Britain’s Vodafone posted a rise in its quarterly sales for the first time in nearly three years.
This was thanks to improving trends in its key European markets and demand for its 4G mobile services.
The world’s second largest mobile operator said the rise in fourth quarter revenue of 0.1 percent, which followed 10 quarters of declines, meant that its overall earnings could also stabilise in 2016. more»
Telco giant BT is to enter the mainstream smartphone market again this year and will offer 4G services at an aggressive £5 SIM only rate.
But the move is likely to prompt investigation by UK regulators as the number of providers has now sunk to just three companies. more»
There’s more bad news for the PC market as it appears that Google Chromebooks are taking market share in the low end and the education markets.
ABI Research said Chromebooks, which rely heavily on the cloud, start up much faster than Windows PCsand are pretty affordable too, have “gained traction” in the North American market. more»
While there’s no doubt that in the next few years things ain’t what they used to be, and everything will be connected, there’s a distinct lack of standards right now.
But, according to a report from heavyweight analyst Frost & Sullivan (F&S), the move to standardise the IoT is taking shape. more»
A frenzy of competition from major vendors for advertising revenue including the mobile market means growth between now and 2020 compared to the conventional advertising market.
That’s the conclusion of ABI Research today, which said in a report the competition is between Yahoo, Facebook, Google, Microsoft and others to push adverts at you through your mobile device. more»
AMD has been talking up its upcoming Carrizo chip for notebooks and low-power desktops claiming that it will cut power significantly over Kaveri.
Although AMD still is not saying what the actual power consumption or the performance of the Carrizo chip will be it hinted that will offer double-digit improvements in performance and battery life compared to Kaveri. more»
Samsung has bought US mobile wallet startup LoopPay, which is seen as an intention to launch a smartphone payments service.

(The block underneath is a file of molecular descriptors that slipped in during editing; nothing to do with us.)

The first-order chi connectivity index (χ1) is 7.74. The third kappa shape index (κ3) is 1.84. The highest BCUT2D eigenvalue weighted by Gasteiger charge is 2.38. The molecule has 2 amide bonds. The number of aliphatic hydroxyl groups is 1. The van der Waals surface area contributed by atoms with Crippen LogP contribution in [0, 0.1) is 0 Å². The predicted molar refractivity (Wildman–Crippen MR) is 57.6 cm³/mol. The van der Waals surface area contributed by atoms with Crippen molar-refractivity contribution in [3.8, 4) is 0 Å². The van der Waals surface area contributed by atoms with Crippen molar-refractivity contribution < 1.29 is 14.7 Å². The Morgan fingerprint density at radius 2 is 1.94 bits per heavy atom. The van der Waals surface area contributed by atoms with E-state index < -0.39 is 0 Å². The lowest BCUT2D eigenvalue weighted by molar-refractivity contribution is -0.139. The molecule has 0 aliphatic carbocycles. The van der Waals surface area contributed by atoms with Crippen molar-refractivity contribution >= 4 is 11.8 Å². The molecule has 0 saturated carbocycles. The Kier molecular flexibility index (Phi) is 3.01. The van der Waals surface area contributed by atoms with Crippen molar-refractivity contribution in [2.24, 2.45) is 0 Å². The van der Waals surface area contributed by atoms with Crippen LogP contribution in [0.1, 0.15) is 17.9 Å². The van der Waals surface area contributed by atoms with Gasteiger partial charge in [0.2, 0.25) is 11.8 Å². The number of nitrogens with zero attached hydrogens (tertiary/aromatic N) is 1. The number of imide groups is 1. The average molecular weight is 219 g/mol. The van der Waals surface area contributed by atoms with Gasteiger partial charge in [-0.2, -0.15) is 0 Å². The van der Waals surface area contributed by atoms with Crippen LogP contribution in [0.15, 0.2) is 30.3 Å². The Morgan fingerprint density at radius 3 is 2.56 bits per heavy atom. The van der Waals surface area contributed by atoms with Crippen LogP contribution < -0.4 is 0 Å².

Mobile payments have been slow to catch on in the United States and elsewhere, despite strong backing. Apple, Google, and eBay PayPal have all launched services to allow users to pay in stores via smartphones and the stores themselves are expected to release a new standard of their own. more»
Purveyor of meat themed products McDonalds is installing 600 charging hotspots in 50 of its British restaurants.
The move means that anyone with a compatible smartphone or tablet can simply sit it on the counter to start automatically charging its batteries. more»
BT has confirmed it will acquire EE in a move that will scare the beejeesus out of the UK mobile market.
Buying EE will give BT the biggest 4G network in the UK which it is says will complement its fibre network. more»
Big Blue has assessed that 80 percent of executives in charge of security think that challenges by external threats to their enterprises are on the rise.
And IBM said 60 percent of enterprises believe they are being outgunned in the cyber war. more»
Embattled Samsung co-chief executive J.K. Shin still has his job, despite rumours that the knives were out following the awful results at the company.
Shin heads Samsung’s underperforming mobile division and it had been expected that he would have to clean out his desk and be lead sobbing from the building with a photocopy box of his personal items. more»
Enterprises wanting to leverage their legacy systems using devices like smartphones and tablets are being tempted by IBM to enter its garden of mobility delights.
The company said it has added a number of pieces to its Mobility Services jigsaw.
That includes “desktop as a service” (DaaS) intended to let companies implement desktop features on mobile devices using a subscription service offered using the IBM Cloud. more»
Intel has decided to merge its PC and mobile processor divisions under one roof, claiming that the line between tablets and laptops has blurred.
Starting from next year, Intel will form a division called the Client Computing Group, which will include the teams that develop its Core processors for desktops and laptops, as well as those that develop its Atom chips for smartphones and tablets. more»
The British government launched a consultation on new legislation to force mobile operators to improve coverage around the country.
Sajid Javid, the government’s culture secretary, said the consultation will complement the work industry is doing and allow the Government to hear from the wider telecoms sector, businesses and the public,”
Traditionally governments hope that private enterprise will undertake such work voluntarily. more»
Hong Kong’s activists are relying on a free app that can send messages without any mobile phone connection.
The move comes about because of fears that the Chinese government would block local phone networks to stop protestors organising.
However activists have turned to the FireChat app to send supportive messages and share the latest news. more»